Post updated on April 6th

As mentioned by Stephen Rees, I was at “a special blogger breakfast” about the project where Jeff Busby and Margaret Wittgens from Translink provided a description of the different options and was answering our questions [1]. Translink has provided significantly more material in this phase than in phase 1.

The consultation process

Like in Phase 1, translink has scheduled several workshops. In those workshops, Translink staff engage conversation where you have the opportunity to discuss your concerns, opinions not only with staff but also with your ‘neighbors’ and understand others viewpoints. It is a very constructive approach, and I warmly recommend people to attend those workshops and provide feedback as soon as possible in the process to Translink.

Some comments:

In the preliminary phases, it was unclear what Translink was meaning by “LRT”, an LRT in the American sense, or a tram in the European sense? A later solution apparently favored by noticeably UBC professor Patrick Condon and a relatively active Broadway merchant group called BARSTA.

  • The Phase 2 gives a clear answer: the option is an LRT in the american sense.

Compared to the “business as usual case” (assumed to be the bus 99B) [4] the cost required to attract additional ridership is around $25,000 per new rider, as suggested by the graph below comparing the different solutions proposed by Translink

cost per new rider is around $25,000, except two outliers, the RRT above and the BRT below. Numbers from (4)

That is, the additional ridership could be at the expense of local bus routes, so if the goal is to increase the Transit mode share, and that is a goal of both the Province and the City of Vancouver [5], the figure become more striking, and solutions providing net gain time on the Commercial Drive to Central Broadway seems at a net advantage in term of “buck for the bang”.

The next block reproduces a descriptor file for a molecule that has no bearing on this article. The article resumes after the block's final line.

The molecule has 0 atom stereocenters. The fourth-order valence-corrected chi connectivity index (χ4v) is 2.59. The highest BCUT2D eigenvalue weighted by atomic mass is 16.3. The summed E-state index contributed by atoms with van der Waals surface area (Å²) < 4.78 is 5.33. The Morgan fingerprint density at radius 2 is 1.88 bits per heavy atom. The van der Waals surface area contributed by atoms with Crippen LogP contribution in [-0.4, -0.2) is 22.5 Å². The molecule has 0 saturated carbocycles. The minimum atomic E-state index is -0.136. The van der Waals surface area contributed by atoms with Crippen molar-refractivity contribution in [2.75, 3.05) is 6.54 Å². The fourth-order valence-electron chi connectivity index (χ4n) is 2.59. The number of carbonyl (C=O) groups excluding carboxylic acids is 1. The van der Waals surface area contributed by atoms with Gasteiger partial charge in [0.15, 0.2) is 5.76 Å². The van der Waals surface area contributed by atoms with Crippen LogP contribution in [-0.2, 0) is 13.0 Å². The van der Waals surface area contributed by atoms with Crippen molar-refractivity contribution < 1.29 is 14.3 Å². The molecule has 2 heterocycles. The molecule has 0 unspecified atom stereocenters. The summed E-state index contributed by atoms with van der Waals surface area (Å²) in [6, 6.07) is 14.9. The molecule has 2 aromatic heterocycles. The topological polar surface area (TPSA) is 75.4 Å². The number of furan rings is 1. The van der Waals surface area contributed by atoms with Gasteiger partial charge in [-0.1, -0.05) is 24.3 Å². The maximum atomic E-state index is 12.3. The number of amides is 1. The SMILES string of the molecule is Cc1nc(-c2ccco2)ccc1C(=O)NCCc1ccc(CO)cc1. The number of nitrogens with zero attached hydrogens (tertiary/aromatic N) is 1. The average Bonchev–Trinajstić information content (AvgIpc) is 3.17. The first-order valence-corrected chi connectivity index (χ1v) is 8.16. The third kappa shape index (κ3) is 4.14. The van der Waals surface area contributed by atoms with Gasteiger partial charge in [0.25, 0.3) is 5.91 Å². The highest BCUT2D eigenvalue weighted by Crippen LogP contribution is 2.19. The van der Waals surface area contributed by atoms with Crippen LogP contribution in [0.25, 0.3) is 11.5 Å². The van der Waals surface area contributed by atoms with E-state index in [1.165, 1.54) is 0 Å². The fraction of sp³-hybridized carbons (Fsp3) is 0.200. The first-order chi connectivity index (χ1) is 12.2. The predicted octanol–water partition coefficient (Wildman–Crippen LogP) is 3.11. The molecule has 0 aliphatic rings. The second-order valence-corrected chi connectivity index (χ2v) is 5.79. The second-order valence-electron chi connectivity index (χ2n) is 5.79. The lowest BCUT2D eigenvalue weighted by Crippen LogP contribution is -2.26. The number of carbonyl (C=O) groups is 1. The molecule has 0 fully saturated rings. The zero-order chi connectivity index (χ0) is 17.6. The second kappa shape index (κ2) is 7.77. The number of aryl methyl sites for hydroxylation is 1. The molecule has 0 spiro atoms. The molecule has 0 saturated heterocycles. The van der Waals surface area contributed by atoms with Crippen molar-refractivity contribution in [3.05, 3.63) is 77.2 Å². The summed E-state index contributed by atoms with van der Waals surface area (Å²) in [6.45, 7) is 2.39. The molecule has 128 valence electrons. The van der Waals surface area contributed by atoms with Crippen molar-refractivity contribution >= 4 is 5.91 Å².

Capital cost per point of additional Transit mode share in the corridor, compared to the 'business as usual' case. Numbers from (4)

Some solutions provide clear advantage in time of access time from Commercial to Cambie, and convenience from the Millenium (lack of Transfer), over others; and at least from the cost/additional rider perspective, looks reasonably priced. Obviously it couldn’t be the only metrics to look at…among others are the travel time to UBC [2], operating cost…

Under this regard, the lately added Combo 2 , RRT+BRT, could require more refinement:
The redundancy of service East of Arbutus doesn’t seem to provide the bang for the buck, noticeably in term of serviced area. We could have preferred something looking more like the rubber tire version of Combo 1 or looking like the figure below

Combo 2 could have been maybe better served by a 'BRT' reusing the 84 alignment terminating at Main, and a potential rerouting of the 44 to serve the RRT

The regional perspective

That is, as reported of this week workshops, and already outlined here, it is hard to ignore the regional significance of the connection of the Millennium line to the Canada line, which could have a “shaping” effect probably as great as if not greater than an extension of the existing Skytrain in the confins of the GVRD.

A discussion has been engaged by Stephen Rees on the trip model used to generate ridership. It appeared that Translink consider the Evergreen line built in its modelling. That says, they also rely on growth projection provided by external agencies; and this growth projection could not have considered a transit network effect

The network effect

The gap in the Vancouver rapid transit network is hard to ignore. credit (3)

On this topic, Jeffrey Busby mentioned that the scope of the study is really the Broadway corridor, and not addressing the question of the “extension” or not of the Millennium line.

  • According to the selected option, this question could be still open, leaving customer of the Millennium line to their frustration for very long time.

In that sense, an apparent cheaper solution, not based on an extension of the Millennium line could prove to be a costly mistake, but obviously all of that need to be quantified and LRT could make sense at least on part of the corridor


[1] You will find other account of it at Southfraser.net, vpsn blog or citycaucus.com

[2] The choice to prefer to compare travel time between Commercial and central Broadway rather than UBC is deliberate since UBC bound riders, mostly students, could be less sensitive to travel time than the more general users.

[3] Illustration from Jarret Walker

[4] UBC Line Rapid Transit Study Evaluation Summary – March/April 2011

[5] Province call for a doubling of the Transit ridership by 2020. Vancouver call for 50% non-auto mode share in the city by 2020